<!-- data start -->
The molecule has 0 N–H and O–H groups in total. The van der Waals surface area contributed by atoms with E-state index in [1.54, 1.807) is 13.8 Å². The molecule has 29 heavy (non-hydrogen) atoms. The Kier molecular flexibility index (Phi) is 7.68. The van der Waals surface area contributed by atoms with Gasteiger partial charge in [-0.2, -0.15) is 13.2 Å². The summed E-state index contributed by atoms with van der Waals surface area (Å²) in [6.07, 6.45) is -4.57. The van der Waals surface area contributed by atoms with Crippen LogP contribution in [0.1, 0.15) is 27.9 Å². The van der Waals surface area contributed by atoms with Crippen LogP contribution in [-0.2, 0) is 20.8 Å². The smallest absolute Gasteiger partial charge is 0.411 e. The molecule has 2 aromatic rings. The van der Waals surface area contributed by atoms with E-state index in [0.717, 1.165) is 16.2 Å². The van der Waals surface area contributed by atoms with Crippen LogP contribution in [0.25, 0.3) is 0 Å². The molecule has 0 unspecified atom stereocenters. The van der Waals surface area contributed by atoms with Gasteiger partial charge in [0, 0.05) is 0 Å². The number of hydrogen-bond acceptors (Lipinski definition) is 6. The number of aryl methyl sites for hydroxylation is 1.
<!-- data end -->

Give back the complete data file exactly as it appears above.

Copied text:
The molecule has 0 N–H and O–H groups in total. The van der Waals surface area contributed by atoms with E-state index in [1.54, 1.807) is 13.8 Å². The molecule has 29 heavy (non-hydrogen) atoms. The Kier molecular flexibility index (Phi) is 7.68. The van der Waals surface area contributed by atoms with Gasteiger partial charge in [-0.2, -0.15) is 13.2 Å². The summed E-state index contributed by atoms with van der Waals surface area (Å²) in [6.07, 6.45) is -4.57. The van der Waals surface area contributed by atoms with Crippen LogP contribution in [0.1, 0.15) is 27.9 Å². The van der Waals surface area contributed by atoms with Crippen LogP contribution in [-0.2, 0) is 20.8 Å². The smallest absolute Gasteiger partial charge is 0.411 e. The molecule has 2 aromatic rings. The van der Waals surface area contributed by atoms with E-state index in [0.717, 1.165) is 16.2 Å². The van der Waals surface area contributed by atoms with Crippen LogP contribution in [0.25, 0.3) is 0 Å². The molecule has 0 unspecified atom stereocenters. The van der Waals surface area contributed by atoms with Gasteiger partial charge in [0, 0.05) is 0 Å². The number of hydrogen-bond acceptors (Lipinski definition) is 6. The number of aryl methyl sites for hydroxylation is 1.